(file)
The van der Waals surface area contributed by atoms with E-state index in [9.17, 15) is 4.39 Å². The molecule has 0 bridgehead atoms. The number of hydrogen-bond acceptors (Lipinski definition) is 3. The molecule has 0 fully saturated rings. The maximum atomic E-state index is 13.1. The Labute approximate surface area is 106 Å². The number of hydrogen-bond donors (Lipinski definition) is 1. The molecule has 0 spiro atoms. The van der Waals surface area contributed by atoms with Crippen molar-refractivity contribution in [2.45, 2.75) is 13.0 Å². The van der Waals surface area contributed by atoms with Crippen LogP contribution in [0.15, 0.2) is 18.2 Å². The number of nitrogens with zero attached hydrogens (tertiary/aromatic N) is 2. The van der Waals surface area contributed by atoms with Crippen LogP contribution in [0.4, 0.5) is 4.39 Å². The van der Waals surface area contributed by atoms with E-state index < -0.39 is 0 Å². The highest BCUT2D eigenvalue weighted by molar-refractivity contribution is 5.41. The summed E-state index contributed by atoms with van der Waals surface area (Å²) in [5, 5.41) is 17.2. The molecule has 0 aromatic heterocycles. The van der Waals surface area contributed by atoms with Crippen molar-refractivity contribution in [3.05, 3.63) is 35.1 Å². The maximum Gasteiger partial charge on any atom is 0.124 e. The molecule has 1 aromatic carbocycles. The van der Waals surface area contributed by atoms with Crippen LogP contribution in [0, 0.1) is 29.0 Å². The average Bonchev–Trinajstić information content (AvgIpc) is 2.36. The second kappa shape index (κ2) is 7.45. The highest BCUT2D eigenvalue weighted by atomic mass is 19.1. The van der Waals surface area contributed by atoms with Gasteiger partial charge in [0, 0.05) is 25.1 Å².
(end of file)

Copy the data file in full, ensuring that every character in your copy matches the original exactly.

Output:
The van der Waals surface area contributed by atoms with E-state index in [9.17, 15) is 4.39 Å². The molecule has 0 bridgehead atoms. The number of hydrogen-bond acceptors (Lipinski definition) is 3. The molecule has 0 fully saturated rings. The maximum atomic E-state index is 13.1. The Labute approximate surface area is 106 Å². The number of hydrogen-bond donors (Lipinski definition) is 1. The molecule has 0 spiro atoms. The van der Waals surface area contributed by atoms with Crippen molar-refractivity contribution in [2.45, 2.75) is 13.0 Å². The van der Waals surface area contributed by atoms with Crippen LogP contribution in [0.15, 0.2) is 18.2 Å². The number of nitrogens with zero attached hydrogens (tertiary/aromatic N) is 2. The van der Waals surface area contributed by atoms with Crippen LogP contribution in [0.4, 0.5) is 4.39 Å². The van der Waals surface area contributed by atoms with E-state index < -0.39 is 0 Å². The highest BCUT2D eigenvalue weighted by molar-refractivity contribution is 5.41. The summed E-state index contributed by atoms with van der Waals surface area (Å²) in [5, 5.41) is 17.2. The molecule has 0 aromatic heterocycles. The van der Waals surface area contributed by atoms with Crippen molar-refractivity contribution in [3.05, 3.63) is 35.1 Å². The maximum Gasteiger partial charge on any atom is 0.124 e. The molecule has 1 aromatic carbocycles. The van der Waals surface area contributed by atoms with Crippen LogP contribution in [0, 0.1) is 29.0 Å². The average Bonchev–Trinajstić information content (AvgIpc) is 2.36. The second kappa shape index (κ2) is 7.45. The highest BCUT2D eigenvalue weighted by atomic mass is 19.1. The van der Waals surface area contributed by atoms with Gasteiger partial charge in [0, 0.05) is 25.1 Å².